Don’t take this the wrong way, but I have never thought of Los Angeles as a food city. Sure they have amazing Mexican food… and well…some seafood in Santa Monica?
My focus has always been the Bay Area so my understanding of what was happening down south was lame to say the least. So when I saw this Munchies video about the food scene in downtown LA I was like: book me a ticket! I’m going to stay a hotel downtown and plan my entire stay by where I am going to have breakfast lunch and dinner and drinks and drinks (no that isn’t a typo).
This video got me all revved up! Would love to hear your thoughts or experiences if you live in LA or have eaten/drunk at these places
A couple of years back my friend Kyle told me about a hole in the wall restaurant in my neighborhood that I had to try, called Spicy Village. I’ve written about it here and about their signature dish Big Tray of Chicken. A heady, brothy, complex chicken dish with a pepper kick and wonderful chewy hand pulled noodles that are a great way to soak up all that spicy chicken goodness. Continue reading
Here the latest installment from the Perennial Plate folks, who I guess now I should call the Victory Garden Edible Feast Folks? This is just a snippet from an episode so if you want to see the entire show be sure to tune in to your local PBS channel.
Here Donald Chef of Cochon, Peche and Herbsaint in New Orleans whips up a shrimp and chicken curry that looks so tasty I wanted to jump into my computer screen and have some! Guess I’ll have to make it. He uses a hot pepper called creola salus? that a friend grows I was unable to find it on when I did a search so I’m a bit perplexed as to what might be an alternative you could find here. Off the top of my head I don’t know of any hot yellow peppers. My default would be Serrano. I like that he uses Poblano instead of bell peppers. The dish which I have called “creole” really uses elements of African (squash) and SouthEast Asian (hot pepper, lime juice and cilantro) and Latin American cooking so it might be unfair of me to characterize it as creole, but he is a chef in New Orleans and something tells me that the addition of white wine and flour is part of his adaptation, both of which seem French to me ;-)
No matter how you break it down this looks like one damn fine one pot meal. Is it just me or did it seem odd how long he cooked those shrimp, I think I would have been inclined to maybe add them 10 minutes before serving them not half way through, but also I almost never cook with shrimp so I could be off base.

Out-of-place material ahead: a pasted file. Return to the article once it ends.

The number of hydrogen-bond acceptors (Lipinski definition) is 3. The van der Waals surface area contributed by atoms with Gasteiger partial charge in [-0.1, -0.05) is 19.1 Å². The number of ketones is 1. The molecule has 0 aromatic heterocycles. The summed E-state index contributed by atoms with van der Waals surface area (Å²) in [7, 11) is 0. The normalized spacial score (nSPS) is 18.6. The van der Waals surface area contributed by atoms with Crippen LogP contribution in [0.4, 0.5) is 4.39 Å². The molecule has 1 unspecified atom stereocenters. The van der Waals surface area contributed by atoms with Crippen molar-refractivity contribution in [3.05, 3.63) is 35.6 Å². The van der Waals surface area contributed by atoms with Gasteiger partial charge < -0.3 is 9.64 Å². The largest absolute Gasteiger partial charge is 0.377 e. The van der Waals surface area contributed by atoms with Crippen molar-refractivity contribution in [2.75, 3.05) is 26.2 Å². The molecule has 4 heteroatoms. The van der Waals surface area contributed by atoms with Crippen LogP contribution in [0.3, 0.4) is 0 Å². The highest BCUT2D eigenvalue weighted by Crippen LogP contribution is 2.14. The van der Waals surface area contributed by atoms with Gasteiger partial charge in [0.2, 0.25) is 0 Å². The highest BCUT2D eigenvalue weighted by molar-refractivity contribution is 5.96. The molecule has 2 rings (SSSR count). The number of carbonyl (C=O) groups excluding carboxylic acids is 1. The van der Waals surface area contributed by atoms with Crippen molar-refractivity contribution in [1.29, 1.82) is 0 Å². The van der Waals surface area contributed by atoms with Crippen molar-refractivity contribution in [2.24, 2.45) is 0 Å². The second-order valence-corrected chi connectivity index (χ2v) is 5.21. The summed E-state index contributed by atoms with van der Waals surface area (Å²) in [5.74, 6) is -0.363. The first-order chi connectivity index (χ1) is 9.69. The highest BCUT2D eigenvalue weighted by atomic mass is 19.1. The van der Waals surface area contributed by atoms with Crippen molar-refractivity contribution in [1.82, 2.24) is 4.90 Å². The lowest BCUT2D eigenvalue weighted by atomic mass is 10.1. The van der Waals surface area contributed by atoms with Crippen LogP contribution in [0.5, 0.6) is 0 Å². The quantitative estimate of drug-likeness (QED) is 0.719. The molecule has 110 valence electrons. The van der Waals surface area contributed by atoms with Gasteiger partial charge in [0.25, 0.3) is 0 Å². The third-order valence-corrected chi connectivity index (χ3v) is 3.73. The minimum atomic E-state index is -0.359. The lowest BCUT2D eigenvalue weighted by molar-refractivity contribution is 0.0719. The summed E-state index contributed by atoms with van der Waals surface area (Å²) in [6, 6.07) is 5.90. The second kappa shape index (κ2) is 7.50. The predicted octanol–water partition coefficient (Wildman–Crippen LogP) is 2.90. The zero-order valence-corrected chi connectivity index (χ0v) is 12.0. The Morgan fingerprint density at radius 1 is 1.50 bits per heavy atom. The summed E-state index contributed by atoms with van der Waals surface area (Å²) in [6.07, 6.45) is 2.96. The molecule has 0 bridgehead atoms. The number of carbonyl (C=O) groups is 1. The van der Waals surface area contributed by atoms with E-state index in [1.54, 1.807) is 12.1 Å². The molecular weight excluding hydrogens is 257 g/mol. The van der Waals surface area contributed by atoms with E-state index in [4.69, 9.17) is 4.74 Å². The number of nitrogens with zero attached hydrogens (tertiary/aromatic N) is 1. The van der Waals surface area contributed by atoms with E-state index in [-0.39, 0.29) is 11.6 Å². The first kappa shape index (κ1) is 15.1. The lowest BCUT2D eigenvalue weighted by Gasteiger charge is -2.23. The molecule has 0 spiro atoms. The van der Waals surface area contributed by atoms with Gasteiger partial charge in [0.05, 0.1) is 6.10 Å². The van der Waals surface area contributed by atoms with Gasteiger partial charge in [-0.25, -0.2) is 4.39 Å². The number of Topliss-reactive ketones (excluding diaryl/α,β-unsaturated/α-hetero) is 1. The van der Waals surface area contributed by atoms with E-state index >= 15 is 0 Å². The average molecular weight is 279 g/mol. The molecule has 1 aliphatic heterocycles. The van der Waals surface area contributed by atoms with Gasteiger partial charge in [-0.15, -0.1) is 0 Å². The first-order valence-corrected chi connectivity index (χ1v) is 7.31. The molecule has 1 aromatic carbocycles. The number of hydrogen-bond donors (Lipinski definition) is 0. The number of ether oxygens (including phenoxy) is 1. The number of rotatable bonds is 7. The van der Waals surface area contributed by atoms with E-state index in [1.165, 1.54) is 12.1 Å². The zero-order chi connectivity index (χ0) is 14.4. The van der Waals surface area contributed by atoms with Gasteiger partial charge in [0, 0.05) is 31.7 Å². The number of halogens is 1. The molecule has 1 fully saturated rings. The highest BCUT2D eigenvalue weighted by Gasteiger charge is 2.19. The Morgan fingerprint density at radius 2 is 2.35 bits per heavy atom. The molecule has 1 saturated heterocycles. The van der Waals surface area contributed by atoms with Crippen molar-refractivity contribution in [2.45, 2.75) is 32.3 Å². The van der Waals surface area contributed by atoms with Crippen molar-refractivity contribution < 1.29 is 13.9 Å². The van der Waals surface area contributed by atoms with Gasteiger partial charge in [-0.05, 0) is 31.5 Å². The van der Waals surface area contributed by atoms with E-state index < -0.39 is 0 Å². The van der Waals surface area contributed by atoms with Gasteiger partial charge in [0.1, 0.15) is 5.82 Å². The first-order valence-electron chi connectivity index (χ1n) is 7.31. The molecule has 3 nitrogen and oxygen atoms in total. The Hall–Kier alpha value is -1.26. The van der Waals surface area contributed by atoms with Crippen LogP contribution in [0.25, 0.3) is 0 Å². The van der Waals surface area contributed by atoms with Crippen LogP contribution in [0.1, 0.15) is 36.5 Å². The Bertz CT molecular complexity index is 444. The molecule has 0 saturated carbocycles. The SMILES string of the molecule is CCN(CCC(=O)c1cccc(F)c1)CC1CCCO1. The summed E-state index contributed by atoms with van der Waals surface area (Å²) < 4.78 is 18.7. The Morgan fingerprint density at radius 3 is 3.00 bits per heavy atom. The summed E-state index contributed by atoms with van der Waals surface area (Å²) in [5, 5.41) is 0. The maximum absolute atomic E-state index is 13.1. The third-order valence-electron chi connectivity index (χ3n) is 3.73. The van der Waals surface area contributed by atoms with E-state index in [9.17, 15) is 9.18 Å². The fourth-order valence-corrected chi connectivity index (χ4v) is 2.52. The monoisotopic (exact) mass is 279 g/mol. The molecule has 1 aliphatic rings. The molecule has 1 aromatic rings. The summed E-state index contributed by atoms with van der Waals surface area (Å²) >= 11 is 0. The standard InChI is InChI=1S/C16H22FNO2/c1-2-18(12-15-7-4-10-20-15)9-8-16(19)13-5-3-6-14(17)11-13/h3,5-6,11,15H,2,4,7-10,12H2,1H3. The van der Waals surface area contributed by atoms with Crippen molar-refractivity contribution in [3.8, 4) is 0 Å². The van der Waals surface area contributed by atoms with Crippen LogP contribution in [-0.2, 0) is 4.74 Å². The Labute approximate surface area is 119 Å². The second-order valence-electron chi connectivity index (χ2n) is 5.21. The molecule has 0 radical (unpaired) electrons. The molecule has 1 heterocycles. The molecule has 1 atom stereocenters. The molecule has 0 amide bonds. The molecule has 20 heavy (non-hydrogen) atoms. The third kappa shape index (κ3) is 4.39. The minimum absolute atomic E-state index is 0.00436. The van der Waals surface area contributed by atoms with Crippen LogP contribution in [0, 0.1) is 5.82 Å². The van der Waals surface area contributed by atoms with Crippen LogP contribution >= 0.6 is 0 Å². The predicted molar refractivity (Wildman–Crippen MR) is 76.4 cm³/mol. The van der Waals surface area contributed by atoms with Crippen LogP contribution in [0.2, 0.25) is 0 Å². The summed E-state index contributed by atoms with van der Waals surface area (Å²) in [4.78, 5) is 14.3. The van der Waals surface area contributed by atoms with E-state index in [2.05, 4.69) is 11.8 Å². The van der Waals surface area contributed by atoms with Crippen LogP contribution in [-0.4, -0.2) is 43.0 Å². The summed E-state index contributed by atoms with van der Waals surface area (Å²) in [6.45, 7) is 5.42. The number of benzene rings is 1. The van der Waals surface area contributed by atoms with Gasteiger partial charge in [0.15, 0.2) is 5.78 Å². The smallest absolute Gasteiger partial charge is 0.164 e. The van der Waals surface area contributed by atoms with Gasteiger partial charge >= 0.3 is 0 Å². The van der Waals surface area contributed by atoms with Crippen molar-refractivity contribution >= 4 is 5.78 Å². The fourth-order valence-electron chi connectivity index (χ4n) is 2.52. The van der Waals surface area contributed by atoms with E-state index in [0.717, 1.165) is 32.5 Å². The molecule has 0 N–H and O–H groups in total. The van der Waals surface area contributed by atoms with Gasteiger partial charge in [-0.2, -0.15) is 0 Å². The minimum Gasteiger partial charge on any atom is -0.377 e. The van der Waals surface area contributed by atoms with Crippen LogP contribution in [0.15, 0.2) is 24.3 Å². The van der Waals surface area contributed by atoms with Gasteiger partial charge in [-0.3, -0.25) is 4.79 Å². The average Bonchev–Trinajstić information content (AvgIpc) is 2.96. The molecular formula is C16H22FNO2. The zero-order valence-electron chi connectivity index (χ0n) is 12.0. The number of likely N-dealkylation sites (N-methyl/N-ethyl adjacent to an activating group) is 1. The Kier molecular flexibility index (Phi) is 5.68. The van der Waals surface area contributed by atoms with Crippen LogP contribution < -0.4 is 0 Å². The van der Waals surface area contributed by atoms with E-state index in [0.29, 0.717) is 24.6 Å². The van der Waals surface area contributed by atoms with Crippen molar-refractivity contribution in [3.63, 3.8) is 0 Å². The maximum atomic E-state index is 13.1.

On a side note I’ve been sick as a dog with some cold that is going around and around and around so I’m sorry the blog has been cooking light lately. I have been working on a version of General Tso’s Chicken and would love to hear what thoughts or recipe tips you all might have.
I’ve wanted to go to Newfoundland for years now and this video seals the deal.
Has anyone else noticed that there seems to be a kind of person that Munchies like to get to do their hosting? Obviously they know their demographic best, I just find that obese, very tattooed, vulgar guys with a heart of gold hosting cooking shows has a limited shelf life for me. Am I just showing my age? Matty has a kind of vulgar charisma in this segment, I just think there is something to be said about understatement and charm.
In theater school I was always told by my teachers that I was too charming so maybe I’m just too uptight and out of touch, I just find it interesting that the trend these days is certainly this kind of personality and well, it just leaves me scratching my head.
And here I am posting about it so….
I keep passing this everyday and had to share. Extreme is certainly correct. For whatever reason I find this mind boggling and had to share. No wonder so many poor people are obese and ill. At this price point what else are they going to find in NYC to eat that will be as filling, satisfying and affordable? Some how a $4 head of broccoli doesn’t compare.
The entire picture is just so wrong.
OK soapbox put away.
Vice/Munchies always highlights kind of off-color or downright weird cooks/chefs in their videos. Often times it’s more like watching a train wreck then a cooking show, however when it does work it can be very amusing.
In this instance the chef is Jan Wejendorp who worked for David Thompson at Sailors Thai one of his first Thai restaurants in Sydney. He is more straight forward than most and I thought these traditional Thai sausages looks amazing. I have never made sausages at home and he walks you through the process in such a way that it made me feel I could actually tackle it with some level of success. KitchenAid standing mixers have an attached that would allow you to do this without having to make a big new kitchen appliance investment.
It is vaguely creepy that these sausages are cured in a warm room before cooking. Apparently the fermentation is what gives them their unique flavor. Also I love the grill he has, speaking of new kitchen hardware!
Has anyone made sausages at home? If so I’d love to her your experiences.